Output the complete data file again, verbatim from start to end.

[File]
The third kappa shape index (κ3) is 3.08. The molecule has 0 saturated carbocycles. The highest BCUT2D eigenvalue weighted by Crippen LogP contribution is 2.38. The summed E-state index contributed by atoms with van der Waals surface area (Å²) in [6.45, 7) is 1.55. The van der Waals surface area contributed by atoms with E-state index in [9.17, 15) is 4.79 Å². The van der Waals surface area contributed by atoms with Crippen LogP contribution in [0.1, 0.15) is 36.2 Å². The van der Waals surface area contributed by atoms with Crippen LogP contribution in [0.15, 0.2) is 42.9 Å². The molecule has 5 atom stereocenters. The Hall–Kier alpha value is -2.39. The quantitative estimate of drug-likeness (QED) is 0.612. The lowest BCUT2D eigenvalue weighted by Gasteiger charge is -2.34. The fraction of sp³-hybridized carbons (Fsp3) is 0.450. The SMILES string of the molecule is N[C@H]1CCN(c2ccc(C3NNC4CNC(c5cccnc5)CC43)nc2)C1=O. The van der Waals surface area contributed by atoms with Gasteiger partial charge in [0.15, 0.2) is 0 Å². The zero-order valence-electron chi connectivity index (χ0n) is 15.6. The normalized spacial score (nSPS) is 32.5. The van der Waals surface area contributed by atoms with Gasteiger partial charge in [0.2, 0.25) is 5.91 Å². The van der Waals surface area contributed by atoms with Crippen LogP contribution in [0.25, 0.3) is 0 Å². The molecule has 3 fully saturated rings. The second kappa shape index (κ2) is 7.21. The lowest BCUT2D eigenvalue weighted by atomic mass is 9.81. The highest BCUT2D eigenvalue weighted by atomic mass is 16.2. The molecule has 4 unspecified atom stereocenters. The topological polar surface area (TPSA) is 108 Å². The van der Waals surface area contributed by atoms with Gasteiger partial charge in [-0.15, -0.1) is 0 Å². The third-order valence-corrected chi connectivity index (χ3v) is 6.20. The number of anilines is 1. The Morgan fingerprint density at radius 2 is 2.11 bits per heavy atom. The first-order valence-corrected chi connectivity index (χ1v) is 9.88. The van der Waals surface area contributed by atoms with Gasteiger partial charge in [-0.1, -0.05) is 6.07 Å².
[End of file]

The third kappa shape index (κ3) is 3.08. The molecule has 0 saturated carbocycles. The highest BCUT2D eigenvalue weighted by Crippen LogP contribution is 2.38. The summed E-state index contributed by atoms with van der Waals surface area (Å²) in [6.45, 7) is 1.55. The van der Waals surface area contributed by atoms with E-state index in [9.17, 15) is 4.79 Å². The van der Waals surface area contributed by atoms with Crippen LogP contribution in [0.1, 0.15) is 36.2 Å². The van der Waals surface area contributed by atoms with Crippen LogP contribution in [0.15, 0.2) is 42.9 Å². The molecule has 5 atom stereocenters. The Hall–Kier alpha value is -2.39. The quantitative estimate of drug-likeness (QED) is 0.612. The lowest BCUT2D eigenvalue weighted by Gasteiger charge is -2.34. The fraction of sp³-hybridized carbons (Fsp3) is 0.450. The SMILES string of the molecule is N[C@H]1CCN(c2ccc(C3NNC4CNC(c5cccnc5)CC43)nc2)C1=O. The van der Waals surface area contributed by atoms with Gasteiger partial charge in [0.15, 0.2) is 0 Å². The zero-order valence-electron chi connectivity index (χ0n) is 15.6. The normalized spacial score (nSPS) is 32.5. The van der Waals surface area contributed by atoms with Gasteiger partial charge in [0.2, 0.25) is 5.91 Å². The van der Waals surface area contributed by atoms with Crippen LogP contribution in [0.25, 0.3) is 0 Å². The molecule has 3 fully saturated rings. The second kappa shape index (κ2) is 7.21. The lowest BCUT2D eigenvalue weighted by atomic mass is 9.81. The highest BCUT2D eigenvalue weighted by atomic mass is 16.2. The molecule has 4 unspecified atom stereocenters. The topological polar surface area (TPSA) is 108 Å². The van der Waals surface area contributed by atoms with Gasteiger partial charge in [-0.15, -0.1) is 0 Å². The third-order valence-corrected chi connectivity index (χ3v) is 6.20. The number of anilines is 1. The Morgan fingerprint density at radius 2 is 2.11 bits per heavy atom. The first-order valence-corrected chi connectivity index (χ1v) is 9.88. The van der Waals surface area contributed by atoms with Gasteiger partial charge in [-0.1, -0.05) is 6.07 Å².